Columbus will assess the potential effects that an increase in the number of trains rolling through the city would have on local traffic patterns.

The Columbus Redevelopment Commission has approved a contract with American Structurepoint, an Indianapolis engineering firm, to review Louisville & Indiana Railroad’s plans to increase the number of trains it runs through Columbus each day and to help the city develop solutions to counter the effects of that increase. The commission acted on the contract during a special meeting Wednesday.

Louisville & Indiana plans to increase its traffic through Columbus — from two or three trains a day to as many as 15 a day — later this year, said John Dorenbusch, redevelopment commission vice president and a member of the Railroad Project Community Committee. CSX Transportation plans to invest up to $100 million to complete the project.

The current railroad traffic that crosses State Road 46 causes backups all the way to the stores and restaurants located along Merchants Mile just inside Interstate 65, Dorenbusch said, and the rail company’s plans to increase its presence in Columbus will only exacerbate the problem.

Structurepoint’s task will be to help the city develop a plan to prevent the traffic backups from getting worse.

Work on the railroad has already begun south of Seymour, said Heather Pope, the city’s redevelopment director.

The Railroad Project Community Committee, which consists of city and county officials and local residents, issued a Request for Proposals on March 14 to find a consultant for the railroad project.

The committee received four responses and a subcommittee selected Structurepoint after interviewing two of the respondents. The subcommittee consisted of Dorenbusch; Pope; planning director Jeff Bergman; Dave Hayward, executive director of public works/city engineer; and George Dutro, a citizen committee member.

Structurepoint estimated that its work would cost $75,000 to $125,000. The scope of the study it will complete has not been defined yet, which is why the firm could not provide a more exact cost estimate, Dutro said. It will likely take a few weeks to define that scope, he said.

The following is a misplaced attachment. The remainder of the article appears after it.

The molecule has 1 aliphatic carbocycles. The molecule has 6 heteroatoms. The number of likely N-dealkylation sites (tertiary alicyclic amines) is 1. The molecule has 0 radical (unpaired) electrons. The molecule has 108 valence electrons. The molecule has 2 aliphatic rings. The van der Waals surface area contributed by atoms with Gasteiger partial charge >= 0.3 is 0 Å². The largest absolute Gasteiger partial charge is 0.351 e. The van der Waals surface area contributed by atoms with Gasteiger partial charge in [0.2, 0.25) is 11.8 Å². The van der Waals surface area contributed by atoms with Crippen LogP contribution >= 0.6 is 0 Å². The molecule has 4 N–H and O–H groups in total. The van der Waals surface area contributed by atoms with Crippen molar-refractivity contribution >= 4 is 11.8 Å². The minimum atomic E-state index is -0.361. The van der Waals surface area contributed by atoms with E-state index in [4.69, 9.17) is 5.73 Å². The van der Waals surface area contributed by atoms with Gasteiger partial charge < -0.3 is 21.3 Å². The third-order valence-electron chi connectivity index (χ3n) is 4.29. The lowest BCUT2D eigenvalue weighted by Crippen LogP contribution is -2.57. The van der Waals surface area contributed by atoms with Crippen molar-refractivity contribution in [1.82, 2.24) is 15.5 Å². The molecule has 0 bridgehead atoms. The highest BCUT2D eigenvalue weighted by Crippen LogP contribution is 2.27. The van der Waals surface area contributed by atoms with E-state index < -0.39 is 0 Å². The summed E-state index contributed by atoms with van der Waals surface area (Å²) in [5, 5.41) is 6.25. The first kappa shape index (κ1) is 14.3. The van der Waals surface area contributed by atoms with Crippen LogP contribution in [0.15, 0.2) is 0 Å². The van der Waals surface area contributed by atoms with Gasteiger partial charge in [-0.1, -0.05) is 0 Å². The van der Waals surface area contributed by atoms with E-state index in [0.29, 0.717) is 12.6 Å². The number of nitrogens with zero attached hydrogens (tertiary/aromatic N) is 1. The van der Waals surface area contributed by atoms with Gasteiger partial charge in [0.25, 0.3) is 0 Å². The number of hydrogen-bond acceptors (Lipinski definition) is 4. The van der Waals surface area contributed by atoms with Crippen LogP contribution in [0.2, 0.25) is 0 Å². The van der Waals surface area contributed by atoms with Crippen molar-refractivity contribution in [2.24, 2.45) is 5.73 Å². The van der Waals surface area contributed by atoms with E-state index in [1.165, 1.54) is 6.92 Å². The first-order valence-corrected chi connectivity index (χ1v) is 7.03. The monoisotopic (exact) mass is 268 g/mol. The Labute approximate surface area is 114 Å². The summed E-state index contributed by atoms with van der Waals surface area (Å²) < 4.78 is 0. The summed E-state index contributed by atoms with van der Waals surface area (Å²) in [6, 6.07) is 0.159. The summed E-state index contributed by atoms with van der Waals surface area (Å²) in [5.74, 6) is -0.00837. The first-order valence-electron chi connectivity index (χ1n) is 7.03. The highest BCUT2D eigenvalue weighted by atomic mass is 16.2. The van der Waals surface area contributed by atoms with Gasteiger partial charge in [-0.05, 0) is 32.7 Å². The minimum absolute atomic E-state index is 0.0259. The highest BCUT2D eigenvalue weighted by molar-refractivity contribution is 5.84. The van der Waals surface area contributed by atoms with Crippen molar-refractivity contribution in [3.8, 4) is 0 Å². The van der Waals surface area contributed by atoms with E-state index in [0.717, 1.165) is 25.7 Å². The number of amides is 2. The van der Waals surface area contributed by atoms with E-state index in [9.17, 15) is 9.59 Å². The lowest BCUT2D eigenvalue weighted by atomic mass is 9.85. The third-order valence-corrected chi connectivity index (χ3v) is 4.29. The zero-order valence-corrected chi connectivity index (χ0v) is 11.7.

However, there are a few issues the committee already knows Structurepoint will have to look into. For example, Louisville & Indiana’s plan includes a provision to increase the size of rail sidings — which allow trains to pass each other — in Brook, Indiana, said Frank Jerome, the city council president who serves as a member of the committee.

Upon further investigation, the committee learned that Brook actually refers to Corn Brook, an unincorporated community in Bartholomew County located across the street from the Columbus rail yard, said Mayor Jim Lienhoop, who attended Wednesday’s meeting.

While the rail company has said that trains coming through Columbus will likely move through at 17 to 20 miles per hour, there is concern that the trains will actually move slower through the city as they slow down to enter the siding, or speed up to exit it, Lienhoop said.

Because the committee was not initially aware that Brook referred to the Columbus rail yard, its members have no concept of what the addition of the larger siding could mean for local traffic, Jerome said. Reviewing the plan for the rail yard will be part of Structurepoint’s work.

Russ Polling, a current member of the Columbus Plan Commission and former redevelopment commissioner, attended Wednesday’s special meeting and raised concerns about the city’s ability to pay for the project beyond the initial $125,000.